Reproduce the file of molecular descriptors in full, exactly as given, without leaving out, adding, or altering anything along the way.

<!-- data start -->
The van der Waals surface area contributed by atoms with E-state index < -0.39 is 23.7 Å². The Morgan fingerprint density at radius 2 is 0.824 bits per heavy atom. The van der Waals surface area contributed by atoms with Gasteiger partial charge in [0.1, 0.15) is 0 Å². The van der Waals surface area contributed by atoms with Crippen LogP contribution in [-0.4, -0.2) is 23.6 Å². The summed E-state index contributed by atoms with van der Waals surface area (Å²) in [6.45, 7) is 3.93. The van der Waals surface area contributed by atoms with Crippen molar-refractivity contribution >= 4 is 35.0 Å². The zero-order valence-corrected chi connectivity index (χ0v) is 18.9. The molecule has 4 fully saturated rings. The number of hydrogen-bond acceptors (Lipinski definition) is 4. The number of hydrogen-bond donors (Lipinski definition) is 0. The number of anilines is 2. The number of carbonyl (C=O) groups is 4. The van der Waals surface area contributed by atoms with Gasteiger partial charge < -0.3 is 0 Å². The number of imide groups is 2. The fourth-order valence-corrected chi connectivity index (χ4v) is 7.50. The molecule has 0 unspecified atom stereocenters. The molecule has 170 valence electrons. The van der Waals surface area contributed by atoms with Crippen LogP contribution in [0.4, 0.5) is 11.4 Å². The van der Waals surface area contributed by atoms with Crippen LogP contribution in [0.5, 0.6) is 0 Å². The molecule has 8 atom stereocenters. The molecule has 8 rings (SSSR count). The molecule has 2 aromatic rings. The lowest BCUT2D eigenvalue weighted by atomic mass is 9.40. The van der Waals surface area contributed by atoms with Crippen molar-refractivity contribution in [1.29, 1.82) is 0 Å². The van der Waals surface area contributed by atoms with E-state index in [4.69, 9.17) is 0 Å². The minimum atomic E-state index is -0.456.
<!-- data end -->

The van der Waals surface area contributed by atoms with E-state index < -0.39 is 23.7 Å². The Morgan fingerprint density at radius 2 is 0.824 bits per heavy atom. The van der Waals surface area contributed by atoms with Gasteiger partial charge in [0.1, 0.15) is 0 Å². The van der Waals surface area contributed by atoms with Crippen LogP contribution in [-0.4, -0.2) is 23.6 Å². The summed E-state index contributed by atoms with van der Waals surface area (Å²) in [6.45, 7) is 3.93. The van der Waals surface area contributed by atoms with Crippen molar-refractivity contribution >= 4 is 35.0 Å². The zero-order valence-corrected chi connectivity index (χ0v) is 18.9. The molecule has 4 fully saturated rings. The number of hydrogen-bond acceptors (Lipinski definition) is 4. The number of hydrogen-bond donors (Lipinski definition) is 0. The number of anilines is 2. The number of carbonyl (C=O) groups is 4. The van der Waals surface area contributed by atoms with Gasteiger partial charge < -0.3 is 0 Å². The number of imide groups is 2. The fourth-order valence-corrected chi connectivity index (χ4v) is 7.50. The molecule has 0 unspecified atom stereocenters. The molecule has 170 valence electrons. The van der Waals surface area contributed by atoms with Crippen LogP contribution in [0.4, 0.5) is 11.4 Å². The van der Waals surface area contributed by atoms with Crippen LogP contribution in [0.5, 0.6) is 0 Å². The molecule has 8 atom stereocenters. The molecule has 8 rings (SSSR count). The molecule has 2 aromatic rings. The lowest BCUT2D eigenvalue weighted by atomic mass is 9.40. The van der Waals surface area contributed by atoms with Crippen molar-refractivity contribution in [1.29, 1.82) is 0 Å². The van der Waals surface area contributed by atoms with E-state index in [4.69, 9.17) is 0 Å². The minimum atomic E-state index is -0.456.